“We seem to have travelled a long way from the general and salutary rule that the subject is not to be taxed except by plain words. But I must recognise that plain words are seldom adequate to anticipate and forestall the multiplicity of ingenious schemes which are constantly being devised to evade taxation. Parliament is very properly determined to prevent this kind of tax evasion and, if the Courts find it impossible to give very wide meanings to general phrases, the only alternative may be for Parliament to do as some other countries have done, and introduce legislation of a more sweeping character which will put the ordinary well-intentioned person at much greater risk than is created by a wide interpretation of such provisions as those which we are now considering… I am inclined to think that the real explanation of these verbal difficulties may be that, in legislation of such extreme complexity as we have here, it is not humanly possible for a draftsman to preserve that consistency in the use of language which we generally look for. Indeed, I sometimes suspect that our normal meticulous methods of statutory construction tend to lead us astray by concentrating too much on verbal niceties and paying too little attention to the provisions read as a whole.”

The march of the law against tax avoidance schemes continued and came a significant departure from the Westminster and the Fisher Executors principle. In WT Ramsay Ltd. vs. IRC (1982) AC 300; (1981) 2 WLR 449 (HL), the House of Lords had to consider a scheme of tax avoidance which consisted of a series or a combination of transactions each of which was individually genuine, but the result of all which was avoidance of tax. Lord Wilberforce, with great force, observed (p. 45 7 of (1981) 2 WLR) :

“Given that a document or transaction is genuine, the Court cannot go behind it to some supposed underlying substance. This is the well known principle of IRCs vs. Duke of Westminster (1936) AC 1. This is a cardinal principle but it must not be overstated or overextended. While obliging the Court to accept documents or transactions, found to be genuine, as such, it does not compel the Court to look at a document or a transaction in blinkers, isolated from any context to which it properly belongs. If it can be seen that a document or transaction was intended to have effect as part of a nexus or series of transactions, or as an ingredient of a wider transaction intended as a whole, there is nothing in the doctrine to prevent it being so regarded : to do so is not to prefer form to substance, or substance to form. It is the task of the Court to ascertain the legal nature of any transaction to which it is sought to attach a tax or a tax consequence and if that emerges from a series or combination of transactions, intended to operate as such, it is that series or combination which may be regarded. For this, there is authority in the law relating to income tax and capital gains tax: see Chinn vs. Hochstrasser (1981) 2 WLR 14 and IRCs vs. Plummer (1980) AC 896.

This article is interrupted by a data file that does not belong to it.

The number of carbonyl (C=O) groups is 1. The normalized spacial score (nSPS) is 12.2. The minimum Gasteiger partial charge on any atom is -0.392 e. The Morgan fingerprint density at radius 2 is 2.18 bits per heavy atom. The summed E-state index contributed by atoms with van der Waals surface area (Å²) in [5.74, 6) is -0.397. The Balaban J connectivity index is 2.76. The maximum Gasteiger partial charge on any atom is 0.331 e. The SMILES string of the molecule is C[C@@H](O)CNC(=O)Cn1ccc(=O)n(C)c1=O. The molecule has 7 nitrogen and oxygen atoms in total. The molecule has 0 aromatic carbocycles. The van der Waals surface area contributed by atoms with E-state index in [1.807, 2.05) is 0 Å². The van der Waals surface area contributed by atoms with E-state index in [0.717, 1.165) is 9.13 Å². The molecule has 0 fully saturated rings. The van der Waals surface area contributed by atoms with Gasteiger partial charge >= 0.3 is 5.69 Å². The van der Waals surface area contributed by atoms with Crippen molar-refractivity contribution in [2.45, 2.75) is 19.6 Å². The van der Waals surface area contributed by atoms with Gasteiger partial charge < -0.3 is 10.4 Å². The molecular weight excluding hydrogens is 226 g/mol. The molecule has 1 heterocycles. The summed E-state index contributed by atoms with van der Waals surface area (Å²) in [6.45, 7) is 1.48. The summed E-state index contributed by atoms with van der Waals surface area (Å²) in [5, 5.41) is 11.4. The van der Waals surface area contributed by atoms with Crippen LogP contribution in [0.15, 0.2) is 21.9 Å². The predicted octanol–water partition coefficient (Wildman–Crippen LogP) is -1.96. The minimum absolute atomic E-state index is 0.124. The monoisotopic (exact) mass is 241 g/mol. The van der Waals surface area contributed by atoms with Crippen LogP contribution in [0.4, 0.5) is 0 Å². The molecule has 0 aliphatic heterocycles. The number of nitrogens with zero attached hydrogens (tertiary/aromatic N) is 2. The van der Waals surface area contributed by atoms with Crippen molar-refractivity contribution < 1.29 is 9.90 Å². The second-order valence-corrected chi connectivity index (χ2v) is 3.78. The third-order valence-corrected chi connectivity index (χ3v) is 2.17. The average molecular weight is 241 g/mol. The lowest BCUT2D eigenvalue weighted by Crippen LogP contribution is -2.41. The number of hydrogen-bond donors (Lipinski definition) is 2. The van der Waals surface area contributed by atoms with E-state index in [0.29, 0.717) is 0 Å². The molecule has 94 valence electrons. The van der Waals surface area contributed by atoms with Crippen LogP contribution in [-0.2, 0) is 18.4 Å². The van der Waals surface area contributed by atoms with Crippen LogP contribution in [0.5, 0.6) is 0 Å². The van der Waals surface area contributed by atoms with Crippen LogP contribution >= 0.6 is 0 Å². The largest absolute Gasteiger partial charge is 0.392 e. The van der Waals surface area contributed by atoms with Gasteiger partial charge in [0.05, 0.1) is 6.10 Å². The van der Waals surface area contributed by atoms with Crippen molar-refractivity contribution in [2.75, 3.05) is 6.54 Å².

For the CITs considering a particular case, it is wrong, and an unnecessary self-limitation, to regard themselves as precluded by their own finding that documents or transactions are not ‘shams’, from considering what, as evidenced by the documents themselves or by the manifested intentions of the parties the relevant transaction is. They aye not, under the Westminster doctrine or any other authority, bound to consider individually each separate step in a composite transaction intended to be carried through as a whole.”

Later again he observed (p. 458) :

“For the taxpayers it was said that to accept the Revenue’s wide contention involved a rejection of accepted and established canons and that, if so general an attack upon schemes for tax avoidance as the Revenue suggest is to be validated, that is a matter for Parliament. The function of the Courts is to apply strictly and correctly the legislation which Parliament has enacted: if the taxpayer escapes the charge, it is for Parliament, if it disapproves of the result, to close the gap. General principles against tax avoidance are, it was claimed, for Parliament to lay down. We were referred, at our request, in this connection to the various enactments by which Parliament has from time to time tried to counter tax avoidance by some general prescription. The most extensive of these is Income and Corporation Taxes Act, 1970, ss. 460 et seq. We were referred also to well known sections in Australia and New Zealand (Australia, Income Tax Assessment Act, 1936-51, s. 260; New Zealand, IT Act 1976, s. 99, replacing earlier legislation). Further it was pointed out that the capital gains tax legislation (starting with the Finance Act, 1965) does not contain any provision corresponding to s. 460. The intention should be deduced therefore, it was said, to leave capital gains tax to be dealt with by ‘hole and plug’ methods: that such schemes as the present could be so dealt with has been confirmed by later legislation as to ‘value shifting’ : Capital Gains Tax Act, 1979, s. 25 et seq. These arguments merit serious consideration. In substance they appealed to Barwick C.J. in the recent case of Federal Commissioner of Taxation vs. Westraders Pvt. Ltd. (1980) 30 ALR 353, 354, 355.